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Homeless in the Top End

24 August 2016

The Northern Territory has the highest percentage of homelessness in the nation, and the least resources to deal with the crisis. All names have been changed to protect people’s identities and respect their privacy. Stories have been structurally edited for spatial reasons. Interviews by Katherine Goswell

long grass sleepers Top End
Joni, Catherine Booth House: I left home when I was 12. I had started getting into drugs and things, you know? I was in and out of home, sort of after that. Couldn’t live with my mum. My dad was living overseas so he put me up in my own unit at 13. That’s when I first used intravenously. And so I had a bit of a downhill spiral and ended up being dominated by drugs up until about five years ago… I haven’t used for over five years.

The next step was to do something productive with my life, which is why I went to uni and did the TEP course, an enabling program. Obviously I didn’t even finish year 9 so to get into uni, I had to do a bridging course. I really enjoyed it.

Conflicts and the end of a relationship meant the end of my accommodation… I moved into a friend’s house, for a week, but I could feel the friendship was getting stretched. I had to look around for somewhere to go; that when I found Catherine Booth House. I’ve been doing counselling through Mission Australia and Catholic Care and they put me in touch here and I’m so grateful for that; I wouldn’t have had the stability to finish doing what I’m aiming for.

What I’m aiming to achieve is to help someone so that they don’t go through the same thing I did. I was a working girl for a while. I’m 33 now. I’ve come a really long way from my lowest point. And I aim to continue moving forward so.

Without this service I don’t know where I’d be. I struggle with depression and tried to take my own life once. Without the stability of somewhere to stay knowing, that I’m going to be safe… These women are just beautiful. They’re not judgmental. 

Brian and Louise, Sunrise Centre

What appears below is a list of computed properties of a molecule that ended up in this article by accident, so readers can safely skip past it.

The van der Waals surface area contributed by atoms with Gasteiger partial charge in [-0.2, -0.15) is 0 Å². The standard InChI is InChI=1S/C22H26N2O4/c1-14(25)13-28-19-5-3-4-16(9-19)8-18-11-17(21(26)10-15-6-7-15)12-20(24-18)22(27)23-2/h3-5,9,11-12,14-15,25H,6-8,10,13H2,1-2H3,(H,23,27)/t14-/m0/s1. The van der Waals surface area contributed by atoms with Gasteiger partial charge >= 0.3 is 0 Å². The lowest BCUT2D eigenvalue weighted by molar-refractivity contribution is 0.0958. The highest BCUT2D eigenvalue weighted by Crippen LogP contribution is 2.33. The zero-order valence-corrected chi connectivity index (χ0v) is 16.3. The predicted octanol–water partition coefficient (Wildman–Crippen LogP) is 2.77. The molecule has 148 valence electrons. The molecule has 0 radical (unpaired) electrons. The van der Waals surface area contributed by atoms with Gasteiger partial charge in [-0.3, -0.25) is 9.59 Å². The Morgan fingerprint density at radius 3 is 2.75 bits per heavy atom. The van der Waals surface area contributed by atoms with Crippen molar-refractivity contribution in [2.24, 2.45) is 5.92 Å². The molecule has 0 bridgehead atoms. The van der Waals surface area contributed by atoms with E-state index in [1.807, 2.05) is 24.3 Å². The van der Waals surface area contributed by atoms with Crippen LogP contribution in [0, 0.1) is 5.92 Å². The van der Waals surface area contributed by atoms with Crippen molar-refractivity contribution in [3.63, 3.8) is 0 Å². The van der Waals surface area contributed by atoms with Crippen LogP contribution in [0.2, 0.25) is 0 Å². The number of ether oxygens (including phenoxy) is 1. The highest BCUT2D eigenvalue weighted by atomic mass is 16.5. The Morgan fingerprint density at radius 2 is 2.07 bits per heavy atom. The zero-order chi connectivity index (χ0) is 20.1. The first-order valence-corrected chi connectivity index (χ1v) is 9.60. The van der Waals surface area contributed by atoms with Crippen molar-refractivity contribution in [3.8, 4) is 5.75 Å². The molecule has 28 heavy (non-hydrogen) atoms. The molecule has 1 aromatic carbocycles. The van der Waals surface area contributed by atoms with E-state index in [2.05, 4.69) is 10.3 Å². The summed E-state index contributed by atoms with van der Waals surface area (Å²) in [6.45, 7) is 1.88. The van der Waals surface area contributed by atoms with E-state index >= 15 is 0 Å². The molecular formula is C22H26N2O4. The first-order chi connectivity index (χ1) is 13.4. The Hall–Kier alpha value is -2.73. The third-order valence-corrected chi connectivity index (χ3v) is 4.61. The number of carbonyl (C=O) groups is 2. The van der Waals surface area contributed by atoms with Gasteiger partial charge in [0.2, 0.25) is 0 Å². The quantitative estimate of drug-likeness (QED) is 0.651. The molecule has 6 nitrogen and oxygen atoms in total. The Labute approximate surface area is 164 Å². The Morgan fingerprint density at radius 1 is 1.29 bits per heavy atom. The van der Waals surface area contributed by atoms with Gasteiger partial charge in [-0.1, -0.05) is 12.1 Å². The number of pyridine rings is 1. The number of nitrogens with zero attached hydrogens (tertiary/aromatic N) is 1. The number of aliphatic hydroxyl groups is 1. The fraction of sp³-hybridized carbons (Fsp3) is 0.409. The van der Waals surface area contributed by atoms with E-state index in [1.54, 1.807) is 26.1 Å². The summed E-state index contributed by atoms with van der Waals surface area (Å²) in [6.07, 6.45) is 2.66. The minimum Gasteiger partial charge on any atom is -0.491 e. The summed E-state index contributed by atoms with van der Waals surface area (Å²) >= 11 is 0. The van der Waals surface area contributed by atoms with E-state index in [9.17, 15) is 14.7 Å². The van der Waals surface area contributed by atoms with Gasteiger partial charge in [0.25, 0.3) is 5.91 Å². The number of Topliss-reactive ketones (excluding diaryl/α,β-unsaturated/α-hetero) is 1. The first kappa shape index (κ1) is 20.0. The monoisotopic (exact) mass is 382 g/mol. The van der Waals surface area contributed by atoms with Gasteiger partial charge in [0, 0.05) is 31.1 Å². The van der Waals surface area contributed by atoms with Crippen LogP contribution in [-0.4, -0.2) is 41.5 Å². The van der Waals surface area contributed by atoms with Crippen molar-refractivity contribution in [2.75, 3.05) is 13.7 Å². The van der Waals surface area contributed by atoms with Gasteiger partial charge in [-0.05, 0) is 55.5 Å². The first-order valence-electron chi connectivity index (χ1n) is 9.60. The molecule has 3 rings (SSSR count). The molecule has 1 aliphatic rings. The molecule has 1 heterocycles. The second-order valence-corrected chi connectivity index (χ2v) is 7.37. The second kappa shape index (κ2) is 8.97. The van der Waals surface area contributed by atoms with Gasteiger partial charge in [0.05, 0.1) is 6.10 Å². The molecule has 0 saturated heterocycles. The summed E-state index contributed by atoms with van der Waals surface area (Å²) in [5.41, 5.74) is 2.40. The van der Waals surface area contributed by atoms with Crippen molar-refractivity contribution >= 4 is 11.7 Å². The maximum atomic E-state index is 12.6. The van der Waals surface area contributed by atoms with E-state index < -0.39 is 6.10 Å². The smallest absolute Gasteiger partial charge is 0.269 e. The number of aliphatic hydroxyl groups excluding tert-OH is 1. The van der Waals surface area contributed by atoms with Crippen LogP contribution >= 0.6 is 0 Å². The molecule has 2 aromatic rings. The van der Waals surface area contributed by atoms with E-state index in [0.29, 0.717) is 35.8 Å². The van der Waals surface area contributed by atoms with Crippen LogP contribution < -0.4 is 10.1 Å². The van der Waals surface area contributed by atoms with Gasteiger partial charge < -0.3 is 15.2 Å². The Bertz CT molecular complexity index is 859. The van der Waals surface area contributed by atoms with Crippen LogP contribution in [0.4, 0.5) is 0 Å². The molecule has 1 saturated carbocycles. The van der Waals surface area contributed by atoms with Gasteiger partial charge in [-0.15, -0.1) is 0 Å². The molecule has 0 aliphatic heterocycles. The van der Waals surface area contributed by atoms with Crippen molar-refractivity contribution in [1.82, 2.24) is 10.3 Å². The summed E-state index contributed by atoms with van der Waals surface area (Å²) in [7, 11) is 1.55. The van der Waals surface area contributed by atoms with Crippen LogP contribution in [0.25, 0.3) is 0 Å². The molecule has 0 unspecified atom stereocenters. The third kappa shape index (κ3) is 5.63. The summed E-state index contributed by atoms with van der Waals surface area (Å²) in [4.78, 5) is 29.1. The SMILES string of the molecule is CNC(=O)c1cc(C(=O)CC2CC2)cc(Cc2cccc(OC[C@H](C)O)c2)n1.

Brian: Our kids inspired us to get help; we didn’t want to go to jail and we had a lot on our bucket list to tick off. I can’t really read or write and this place has helped me with that too. I’ve got a lot more confident in talking. It’s been great.

Louise: We got in trouble; that’s what started our journey. We got done for manufacturing amphetamines... we realised we’ve got to stop doing this.

Brian: I started using marijuana, all the time. My brother introduced me to the drug scene when I was 19. When my mate got murdered, I started using every day, then it was harder drugs: morphine, heroin, speed, anything… then my brother got murdered; it was drug related. Drugs took the grief away. You want to stop, but you just can’t. Getting caught was the best thing.

Louise: We spent one night in jail. We have three kids. When Brian finished here, he said I had to come here. Now he’s with the kids being the house husband and dad, and I’m in here. It’s really beneficial. I don’t want to come home. In the drug world, you don’t have friends; you have acquaintances. I get three meals a day and I’ve made friends.

The workers here make you feel so welcome. They’re really good people. You have to want to get the benefit out of the place. I’m starting to face all these things I haven’t before. The demons are all coming out of the closet. You put them in the closet and shut it, and don’t think about it, when you’re on drugs. But here with the caseworkers around, they help you.

Brian: We’re facing the future head on. We can’t be down in the dumps, for our kids’ sake. At least if I go into jail, I’ll stop cigarettes again. I’m at that stage where I want to give everything up. Cigarettes are a hard one.

Louise: We will never ever go back and do drugs again. It’s been August last year since we took drugs. We’d be still going now if we hadn’t got caught. It was the best thing; a blessing.
continued next issue